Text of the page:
Monday, January 22, 2018

Motorcycles Safety Facts

  Per registered vehicle, the fatality rate for motorcyclists in 2015 was 6 times the fatality rate for passenger car occupants, as shown in Table 2. The injury rate for motorcyclists (1,028) was slightly lower than the injury rate for passenger car occupants (1,035). Per vehicle mile traveled in 2015, motorcyclist fatalities occurred nearly 29 times more frequently than passenger car occupant fatalities in motor vehicle traffic crashes, and motorcyclists were nearly 5 times more likely to be injured.

In 2015, 33% of all motorcycle riders involved in fatal crashes were speeding, compared to 19% for passenger car drivers.

27% of motorcycle riders involved in fatal crashes in 2015 were riding without valid motorcycle licenses at the time of the collisions, while only 13% of passenger vehicle drivers in fatal crashes did not have valid licenses.

Motorcycle riders involved in fatal crashes were 1.3 times more likely than passenger car drivers to have previous license suspensions or revocations (20.6% and 16.2%, respectively).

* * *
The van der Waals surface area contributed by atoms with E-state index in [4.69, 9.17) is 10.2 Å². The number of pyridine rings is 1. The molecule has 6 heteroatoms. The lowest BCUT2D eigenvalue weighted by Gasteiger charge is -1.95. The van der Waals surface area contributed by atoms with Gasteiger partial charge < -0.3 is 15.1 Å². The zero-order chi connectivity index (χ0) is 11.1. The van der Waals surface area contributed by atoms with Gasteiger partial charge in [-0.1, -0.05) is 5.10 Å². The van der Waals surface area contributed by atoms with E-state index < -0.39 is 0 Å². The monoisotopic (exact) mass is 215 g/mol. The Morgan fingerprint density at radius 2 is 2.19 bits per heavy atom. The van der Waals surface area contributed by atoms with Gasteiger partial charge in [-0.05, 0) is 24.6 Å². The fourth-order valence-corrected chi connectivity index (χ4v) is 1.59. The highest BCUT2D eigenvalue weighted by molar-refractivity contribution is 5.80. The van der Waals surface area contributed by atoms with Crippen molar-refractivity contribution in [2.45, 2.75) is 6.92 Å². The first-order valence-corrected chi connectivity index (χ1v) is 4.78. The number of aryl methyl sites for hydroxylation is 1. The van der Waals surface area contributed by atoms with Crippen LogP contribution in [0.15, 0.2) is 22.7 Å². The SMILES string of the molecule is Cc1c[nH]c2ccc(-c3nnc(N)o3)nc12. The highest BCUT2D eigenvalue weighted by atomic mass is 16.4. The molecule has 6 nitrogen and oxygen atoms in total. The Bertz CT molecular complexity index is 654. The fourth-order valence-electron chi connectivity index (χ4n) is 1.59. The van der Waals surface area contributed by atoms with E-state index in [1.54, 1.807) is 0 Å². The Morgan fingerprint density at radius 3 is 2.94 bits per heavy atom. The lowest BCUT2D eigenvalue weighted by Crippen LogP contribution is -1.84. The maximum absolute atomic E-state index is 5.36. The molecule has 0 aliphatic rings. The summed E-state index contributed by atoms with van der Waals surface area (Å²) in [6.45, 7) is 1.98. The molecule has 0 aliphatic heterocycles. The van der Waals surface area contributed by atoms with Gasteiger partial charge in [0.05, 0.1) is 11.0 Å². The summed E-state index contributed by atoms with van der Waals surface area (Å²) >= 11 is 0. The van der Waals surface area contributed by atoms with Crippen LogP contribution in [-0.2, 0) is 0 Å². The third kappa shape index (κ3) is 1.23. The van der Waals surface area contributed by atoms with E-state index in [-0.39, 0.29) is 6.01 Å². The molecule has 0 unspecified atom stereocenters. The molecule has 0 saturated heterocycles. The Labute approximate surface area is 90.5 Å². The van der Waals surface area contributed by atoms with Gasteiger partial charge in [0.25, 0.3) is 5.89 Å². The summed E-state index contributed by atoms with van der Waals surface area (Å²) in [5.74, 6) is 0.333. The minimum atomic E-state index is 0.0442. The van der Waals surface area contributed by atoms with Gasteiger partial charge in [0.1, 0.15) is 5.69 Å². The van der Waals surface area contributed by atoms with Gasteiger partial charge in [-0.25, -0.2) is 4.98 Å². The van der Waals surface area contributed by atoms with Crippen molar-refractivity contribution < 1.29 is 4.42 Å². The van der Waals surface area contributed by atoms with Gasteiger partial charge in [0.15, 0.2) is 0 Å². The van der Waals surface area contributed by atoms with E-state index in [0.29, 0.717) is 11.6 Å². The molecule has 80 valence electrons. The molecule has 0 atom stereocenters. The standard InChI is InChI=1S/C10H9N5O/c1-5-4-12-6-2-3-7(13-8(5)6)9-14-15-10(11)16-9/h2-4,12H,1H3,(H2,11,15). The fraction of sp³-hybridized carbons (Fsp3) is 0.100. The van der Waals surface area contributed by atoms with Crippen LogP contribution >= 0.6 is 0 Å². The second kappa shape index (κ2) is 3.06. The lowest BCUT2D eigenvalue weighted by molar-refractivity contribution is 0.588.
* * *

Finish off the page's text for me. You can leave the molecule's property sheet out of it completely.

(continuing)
In 2015, there were 4,684 motorcycle riders killed in motor vehicle traffic crashes. Of those, 1,285 (27%) were alcohol-impaired (BAC of .08 g/dL or higher). In addition, there were 337 (7%) fatally injured motorcycle riders who had lower alcohol levels (BACs of .01 to .07 g/dL).

The reported helmet use rate for alcohol-impaired motorcycle riders killed in traffic crashes was 51% as compared to 65% for those with no alcohol.

Helmet are estimated to be 37-percent effective in preventing fatal injuries to motorcycle riders and 41% for motorcycle passengers. In other words, for every 100 motorcycle riders killed in crashes while not wearing helmets, 37 of them could have been saved had all 100 worn helmets.

40% of the 4,976 motorcyclists killed in motor vehicle traffic crashes were not helmeted, based on known helmet use.